15th Sunday 2013 C
The lawyer in today’s Gospel asks a perfectly reasonable question: ‘What must I do to inherit eternal life?’ It is a question we all want the answer to.
But knowing that he was dealing with a lawyer, Jesus turns the question back on the man and asks what is written in the law, which is his area of specialization.
The lawyer recites the answer perfectly. ‘Love the Lord your God with all your heart…and love your neighbour as yourself.’
Being a lawyer, he uses the techniques of cross-examination. He wants Jesus to define the word neighbour.
The lawyer would, of course, have been very familiar with the Book of Leviticus which had determined that the word neighbour meant ‘sons of your own people’ i.e. fellow Israelites; although it makes a concession and also includes foreigners who have adopted Judaism. So, according to the law, the word neighbour was essentially understood to mean fellow Jews, not Gentiles and certainly not members of a heretical sect like the Samaritans.
This parable humbles us like no other. It provides us with a ready-made Examination of Conscience. And it does so because it describes such a real situation and it lays bare our deep ingrained selfishness and indifference. We discover how we are extremely inventive in coming up with excuses for inaction.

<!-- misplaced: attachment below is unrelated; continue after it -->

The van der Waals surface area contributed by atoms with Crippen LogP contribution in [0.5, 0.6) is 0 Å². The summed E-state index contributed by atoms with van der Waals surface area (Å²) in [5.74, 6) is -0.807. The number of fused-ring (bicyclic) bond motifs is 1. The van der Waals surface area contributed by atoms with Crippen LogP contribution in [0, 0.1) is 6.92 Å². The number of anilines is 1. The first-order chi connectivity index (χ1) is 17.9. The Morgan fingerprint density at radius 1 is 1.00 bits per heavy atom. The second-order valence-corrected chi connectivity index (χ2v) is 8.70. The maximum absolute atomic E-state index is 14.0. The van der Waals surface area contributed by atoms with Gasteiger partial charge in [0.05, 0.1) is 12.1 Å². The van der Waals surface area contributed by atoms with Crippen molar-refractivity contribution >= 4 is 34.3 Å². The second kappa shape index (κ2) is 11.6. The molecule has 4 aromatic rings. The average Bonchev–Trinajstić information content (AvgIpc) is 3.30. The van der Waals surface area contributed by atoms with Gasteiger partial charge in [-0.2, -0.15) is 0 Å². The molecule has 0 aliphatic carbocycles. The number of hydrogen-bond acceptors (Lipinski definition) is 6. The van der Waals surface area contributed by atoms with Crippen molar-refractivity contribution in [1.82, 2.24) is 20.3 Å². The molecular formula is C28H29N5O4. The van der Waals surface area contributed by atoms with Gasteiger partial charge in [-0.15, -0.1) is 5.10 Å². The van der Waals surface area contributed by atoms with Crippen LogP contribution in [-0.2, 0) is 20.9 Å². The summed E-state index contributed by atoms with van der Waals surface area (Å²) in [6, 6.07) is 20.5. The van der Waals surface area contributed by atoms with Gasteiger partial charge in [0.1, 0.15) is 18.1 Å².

The lawyer asks the question: ‘Who is my neighbour?’ But Jesus at the end of the parable asks him a different question: ‘Who proved himself to be a neighbour?’
This gets to the heart of the whole matter. We should not be going round asking ourselves ‘Who is my neighbour?’ but rather looking at ourselves and asking ‘To whom am I a good neighbour?’
The Pope went on his first pastoral visit outside Rome since his election in March. Where did he go? To a tiny Italian Island with a population of 6000. The island is struggling to cope with thousands of illegal migrants. Lampedusa, about 120km from Tunisia, is one of the nearest gateways to Europe for Africans fleeing poverty and conflict. On arrival, he threw a wreath in the sea in memory of the many people who have drowned trying to reach Europe.